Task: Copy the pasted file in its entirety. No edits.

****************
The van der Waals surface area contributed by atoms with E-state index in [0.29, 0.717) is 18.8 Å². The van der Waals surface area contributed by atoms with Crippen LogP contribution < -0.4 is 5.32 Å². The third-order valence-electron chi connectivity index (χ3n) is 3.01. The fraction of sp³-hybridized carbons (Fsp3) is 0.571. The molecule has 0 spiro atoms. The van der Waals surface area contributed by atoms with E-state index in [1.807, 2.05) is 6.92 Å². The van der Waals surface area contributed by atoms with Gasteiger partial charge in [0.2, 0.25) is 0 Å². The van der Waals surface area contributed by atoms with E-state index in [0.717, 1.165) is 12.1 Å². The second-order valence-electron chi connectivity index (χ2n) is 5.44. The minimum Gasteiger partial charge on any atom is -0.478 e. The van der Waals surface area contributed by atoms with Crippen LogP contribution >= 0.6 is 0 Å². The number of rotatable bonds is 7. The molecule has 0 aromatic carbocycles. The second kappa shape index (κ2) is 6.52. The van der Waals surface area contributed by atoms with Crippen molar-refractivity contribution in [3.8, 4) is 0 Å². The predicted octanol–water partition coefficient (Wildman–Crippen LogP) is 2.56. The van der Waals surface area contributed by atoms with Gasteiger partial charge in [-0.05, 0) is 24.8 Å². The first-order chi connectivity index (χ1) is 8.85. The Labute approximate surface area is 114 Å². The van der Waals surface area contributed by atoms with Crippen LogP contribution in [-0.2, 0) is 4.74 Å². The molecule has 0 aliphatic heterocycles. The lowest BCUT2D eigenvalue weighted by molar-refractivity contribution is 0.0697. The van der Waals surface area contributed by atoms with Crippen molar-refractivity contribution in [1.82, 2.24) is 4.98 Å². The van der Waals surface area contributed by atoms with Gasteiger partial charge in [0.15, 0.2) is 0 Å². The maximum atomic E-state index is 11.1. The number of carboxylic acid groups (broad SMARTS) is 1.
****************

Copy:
The van der Waals surface area contributed by atoms with E-state index in [0.29, 0.717) is 18.8 Å². The van der Waals surface area contributed by atoms with Crippen LogP contribution < -0.4 is 5.32 Å². The third-order valence-electron chi connectivity index (χ3n) is 3.01. The fraction of sp³-hybridized carbons (Fsp3) is 0.571. The molecule has 0 spiro atoms. The van der Waals surface area contributed by atoms with E-state index in [1.807, 2.05) is 6.92 Å². The van der Waals surface area contributed by atoms with Gasteiger partial charge in [0.2, 0.25) is 0 Å². The van der Waals surface area contributed by atoms with E-state index in [0.717, 1.165) is 12.1 Å². The second-order valence-electron chi connectivity index (χ2n) is 5.44. The minimum Gasteiger partial charge on any atom is -0.478 e. The van der Waals surface area contributed by atoms with Crippen LogP contribution >= 0.6 is 0 Å². The number of rotatable bonds is 7. The molecule has 0 aromatic carbocycles. The second kappa shape index (κ2) is 6.52. The van der Waals surface area contributed by atoms with Crippen molar-refractivity contribution in [3.8, 4) is 0 Å². The predicted octanol–water partition coefficient (Wildman–Crippen LogP) is 2.56. The van der Waals surface area contributed by atoms with Gasteiger partial charge in [-0.05, 0) is 24.8 Å². The first-order chi connectivity index (χ1) is 8.85. The Labute approximate surface area is 114 Å². The van der Waals surface area contributed by atoms with Crippen LogP contribution in [-0.2, 0) is 4.74 Å². The molecule has 0 aliphatic heterocycles. The lowest BCUT2D eigenvalue weighted by molar-refractivity contribution is 0.0697. The van der Waals surface area contributed by atoms with Crippen molar-refractivity contribution in [1.82, 2.24) is 4.98 Å². The van der Waals surface area contributed by atoms with Gasteiger partial charge in [0.15, 0.2) is 0 Å². The maximum atomic E-state index is 11.1. The number of carboxylic acid groups (broad SMARTS) is 1.